Three scenes from my recent week of speaking at events on the campus of University of Groningen in the Netherlands:
Monday afternoon I spoke with a Muslim student after my talk about whether we can know anything about God.
She told me that she loves being among Christians as her questions are welcomed and she is given space to explore her questions about God.
She then asked me if I could help her with a question: Why do Christians hold Jesus in such affection? What is that provokes this love on their part?
I shared with her how Jesus shows us God come close to us and a God who both invites us to know him and also makes a way for this to happen.
Thursday afternoon I was approached by the president of the local LGBTQ+ society after my presentation on life after death.
One of his friends, a transgender student, had asked me – during the Q&A session afterwards – what I thought about the church’s attitude to LGBTQ folk.
I replied that I didn’t think the church had handled the issue well or in a manner reflective of Christ.
I talk about the human tendency to see everyone else as outrageous sinners and ourselves as righteous, when the bible says we’re all sinners.
I said that Christians and LGBTQ people both need to stop lobbing verbal grenades at one another and get to know each other, trying to understand one another, as in my experience neither one really understand where the other is coming from.
When the president of the LGBTQ+ group approached me, he told me that he really appreciated my response, and we had a lovely chat for an hour about God and about his experience of life and religion.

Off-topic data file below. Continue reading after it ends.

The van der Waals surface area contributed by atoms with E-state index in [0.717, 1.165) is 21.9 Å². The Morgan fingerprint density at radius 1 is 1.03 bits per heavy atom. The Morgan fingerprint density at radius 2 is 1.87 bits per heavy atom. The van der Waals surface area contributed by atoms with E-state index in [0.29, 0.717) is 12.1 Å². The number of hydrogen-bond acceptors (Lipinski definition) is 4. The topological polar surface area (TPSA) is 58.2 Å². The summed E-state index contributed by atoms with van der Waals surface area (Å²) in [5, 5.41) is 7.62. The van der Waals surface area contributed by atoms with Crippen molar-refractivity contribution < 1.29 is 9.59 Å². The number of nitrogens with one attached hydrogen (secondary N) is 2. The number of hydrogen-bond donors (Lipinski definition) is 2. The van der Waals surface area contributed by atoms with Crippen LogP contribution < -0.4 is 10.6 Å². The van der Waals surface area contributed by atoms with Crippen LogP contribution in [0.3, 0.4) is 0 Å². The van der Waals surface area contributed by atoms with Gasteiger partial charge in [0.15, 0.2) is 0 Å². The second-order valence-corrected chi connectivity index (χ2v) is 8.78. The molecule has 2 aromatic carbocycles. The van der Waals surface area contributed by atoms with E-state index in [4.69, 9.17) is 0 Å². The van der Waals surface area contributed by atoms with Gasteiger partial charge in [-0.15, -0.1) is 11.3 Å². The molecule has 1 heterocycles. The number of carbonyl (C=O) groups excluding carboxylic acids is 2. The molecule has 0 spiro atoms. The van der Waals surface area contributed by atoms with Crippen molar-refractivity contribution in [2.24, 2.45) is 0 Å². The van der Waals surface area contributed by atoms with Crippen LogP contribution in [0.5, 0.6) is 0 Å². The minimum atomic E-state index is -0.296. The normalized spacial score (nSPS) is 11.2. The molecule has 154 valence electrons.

Thursday evening an atheist student asked a tough question about science and God after my talk on purpose in life (below) and I gave an OK-ish answer to it.
I could see he wanted to pursue the question further, but I also sensed that others in the room wanted the Q&A time to end.
I said that anybody who wanted to keep discussing this issue was free to join me around a table at the front.
The moment I stopped speaking there was a scramble of students heading forward to join the conversation and we were all in intense but good-humoured discussion.
Within twenty minutes the atheist student had decided to start reading the Bible regularly with someone from the Navigators Christian group.
In between Monday and Thursday we talked and interacted with all kinds of other students – Hindu, Buddhist, nominally Christian, agnostic, not really anything, etc. – and we kept on finding folk who were open and interested to discuss Jesus with us.
It is striking how the very people many Christians assume are most closed to the message of Jesus – Muslims, convinced atheists and LGBTQ+ people – are actually quiet intrigued by him when given an appropriate opportunity to consider him and his claims.
Every time I speak with Christians I find many assume those outside the church are disinterested in God. Every time I engage with non-Christian audiences I find quite the opposite to be true.
It’s a good time to be presenting Jesus to student audiences. It’s not easy. But it’s tilting towards openness and God is distinctly at work.